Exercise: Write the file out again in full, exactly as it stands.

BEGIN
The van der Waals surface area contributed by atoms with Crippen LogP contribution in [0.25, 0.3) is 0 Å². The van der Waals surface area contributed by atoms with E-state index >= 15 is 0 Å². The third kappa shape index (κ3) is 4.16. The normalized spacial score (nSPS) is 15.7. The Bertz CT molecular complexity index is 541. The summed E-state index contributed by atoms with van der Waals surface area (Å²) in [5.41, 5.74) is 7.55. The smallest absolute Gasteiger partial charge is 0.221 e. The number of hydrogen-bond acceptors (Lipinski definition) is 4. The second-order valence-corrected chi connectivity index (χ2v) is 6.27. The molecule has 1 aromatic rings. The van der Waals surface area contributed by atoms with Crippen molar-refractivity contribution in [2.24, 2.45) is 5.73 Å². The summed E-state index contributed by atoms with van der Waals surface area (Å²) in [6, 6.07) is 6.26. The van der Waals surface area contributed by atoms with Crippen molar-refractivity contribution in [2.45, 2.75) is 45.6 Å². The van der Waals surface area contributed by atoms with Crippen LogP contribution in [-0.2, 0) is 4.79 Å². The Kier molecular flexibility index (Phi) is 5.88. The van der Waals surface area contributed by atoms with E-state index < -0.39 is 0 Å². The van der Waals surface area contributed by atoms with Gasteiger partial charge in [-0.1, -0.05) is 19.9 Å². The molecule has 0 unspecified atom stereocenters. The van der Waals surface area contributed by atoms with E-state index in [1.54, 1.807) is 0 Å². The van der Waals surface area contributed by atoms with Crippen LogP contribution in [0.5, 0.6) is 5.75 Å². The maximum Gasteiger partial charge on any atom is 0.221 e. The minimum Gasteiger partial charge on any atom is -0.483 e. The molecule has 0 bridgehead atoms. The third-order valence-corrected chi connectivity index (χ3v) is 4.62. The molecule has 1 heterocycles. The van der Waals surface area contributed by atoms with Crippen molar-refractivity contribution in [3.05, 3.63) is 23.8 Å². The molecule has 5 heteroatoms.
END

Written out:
The van der Waals surface area contributed by atoms with Crippen LogP contribution in [0.25, 0.3) is 0 Å². The van der Waals surface area contributed by atoms with E-state index >= 15 is 0 Å². The third kappa shape index (κ3) is 4.16. The normalized spacial score (nSPS) is 15.7. The Bertz CT molecular complexity index is 541. The summed E-state index contributed by atoms with van der Waals surface area (Å²) in [5.41, 5.74) is 7.55. The smallest absolute Gasteiger partial charge is 0.221 e. The number of hydrogen-bond acceptors (Lipinski definition) is 4. The second-order valence-corrected chi connectivity index (χ2v) is 6.27. The molecule has 1 aromatic rings. The van der Waals surface area contributed by atoms with Crippen molar-refractivity contribution in [2.24, 2.45) is 5.73 Å². The summed E-state index contributed by atoms with van der Waals surface area (Å²) in [6, 6.07) is 6.26. The van der Waals surface area contributed by atoms with Crippen molar-refractivity contribution in [2.45, 2.75) is 45.6 Å². The van der Waals surface area contributed by atoms with Crippen LogP contribution in [-0.2, 0) is 4.79 Å². The Kier molecular flexibility index (Phi) is 5.88. The van der Waals surface area contributed by atoms with E-state index < -0.39 is 0 Å². The van der Waals surface area contributed by atoms with Gasteiger partial charge in [-0.1, -0.05) is 19.9 Å². The molecule has 0 unspecified atom stereocenters. The van der Waals surface area contributed by atoms with E-state index in [1.54, 1.807) is 0 Å². The van der Waals surface area contributed by atoms with Crippen LogP contribution in [0.5, 0.6) is 5.75 Å². The maximum Gasteiger partial charge on any atom is 0.221 e. The minimum Gasteiger partial charge on any atom is -0.483 e. The molecule has 0 bridgehead atoms. The third-order valence-corrected chi connectivity index (χ3v) is 4.62. The molecule has 1 heterocycles. The van der Waals surface area contributed by atoms with Crippen molar-refractivity contribution in [3.05, 3.63) is 23.8 Å². The molecule has 5 heteroatoms.